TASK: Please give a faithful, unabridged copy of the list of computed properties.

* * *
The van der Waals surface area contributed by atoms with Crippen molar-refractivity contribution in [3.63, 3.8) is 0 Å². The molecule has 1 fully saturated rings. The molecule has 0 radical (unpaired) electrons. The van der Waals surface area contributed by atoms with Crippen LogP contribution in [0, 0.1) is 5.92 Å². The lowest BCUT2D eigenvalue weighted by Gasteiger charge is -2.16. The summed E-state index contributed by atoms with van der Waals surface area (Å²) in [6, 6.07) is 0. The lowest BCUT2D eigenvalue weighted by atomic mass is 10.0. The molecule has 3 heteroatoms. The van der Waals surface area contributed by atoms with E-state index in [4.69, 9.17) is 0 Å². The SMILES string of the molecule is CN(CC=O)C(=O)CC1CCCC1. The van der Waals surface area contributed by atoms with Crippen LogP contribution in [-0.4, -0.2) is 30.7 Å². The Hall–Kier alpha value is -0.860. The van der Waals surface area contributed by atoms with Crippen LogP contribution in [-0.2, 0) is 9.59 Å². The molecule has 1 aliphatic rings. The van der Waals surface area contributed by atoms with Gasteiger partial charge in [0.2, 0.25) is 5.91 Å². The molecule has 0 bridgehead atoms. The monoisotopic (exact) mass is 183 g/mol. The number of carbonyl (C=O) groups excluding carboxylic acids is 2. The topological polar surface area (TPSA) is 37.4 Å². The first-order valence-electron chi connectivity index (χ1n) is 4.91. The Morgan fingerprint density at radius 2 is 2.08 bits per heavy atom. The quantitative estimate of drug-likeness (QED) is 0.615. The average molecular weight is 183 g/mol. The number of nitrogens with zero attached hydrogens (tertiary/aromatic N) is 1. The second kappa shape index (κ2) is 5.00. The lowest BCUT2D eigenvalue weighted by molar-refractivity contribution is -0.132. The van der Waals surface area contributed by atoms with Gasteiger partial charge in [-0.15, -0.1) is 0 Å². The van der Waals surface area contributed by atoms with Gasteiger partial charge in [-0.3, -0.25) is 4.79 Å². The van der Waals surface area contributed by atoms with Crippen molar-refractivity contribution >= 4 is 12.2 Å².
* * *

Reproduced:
The van der Waals surface area contributed by atoms with Crippen molar-refractivity contribution in [3.63, 3.8) is 0 Å². The molecule has 1 fully saturated rings. The molecule has 0 radical (unpaired) electrons. The van der Waals surface area contributed by atoms with Crippen LogP contribution in [0, 0.1) is 5.92 Å². The lowest BCUT2D eigenvalue weighted by Gasteiger charge is -2.16. The summed E-state index contributed by atoms with van der Waals surface area (Å²) in [6, 6.07) is 0. The lowest BCUT2D eigenvalue weighted by atomic mass is 10.0. The molecule has 3 heteroatoms. The van der Waals surface area contributed by atoms with E-state index in [4.69, 9.17) is 0 Å². The SMILES string of the molecule is CN(CC=O)C(=O)CC1CCCC1. The van der Waals surface area contributed by atoms with Crippen LogP contribution in [-0.4, -0.2) is 30.7 Å². The Hall–Kier alpha value is -0.860. The van der Waals surface area contributed by atoms with Crippen LogP contribution in [-0.2, 0) is 9.59 Å². The molecule has 1 aliphatic rings. The van der Waals surface area contributed by atoms with Gasteiger partial charge in [0.2, 0.25) is 5.91 Å². The molecule has 0 bridgehead atoms. The monoisotopic (exact) mass is 183 g/mol. The number of carbonyl (C=O) groups excluding carboxylic acids is 2. The topological polar surface area (TPSA) is 37.4 Å². The first-order valence-electron chi connectivity index (χ1n) is 4.91. The Morgan fingerprint density at radius 2 is 2.08 bits per heavy atom. The quantitative estimate of drug-likeness (QED) is 0.615. The average molecular weight is 183 g/mol. The number of nitrogens with zero attached hydrogens (tertiary/aromatic N) is 1. The second kappa shape index (κ2) is 5.00. The lowest BCUT2D eigenvalue weighted by molar-refractivity contribution is -0.132. The van der Waals surface area contributed by atoms with Gasteiger partial charge in [-0.15, -0.1) is 0 Å². The van der Waals surface area contributed by atoms with Gasteiger partial charge in [-0.3, -0.25) is 4.79 Å². The van der Waals surface area contributed by atoms with Crippen molar-refractivity contribution >= 4 is 12.2 Å².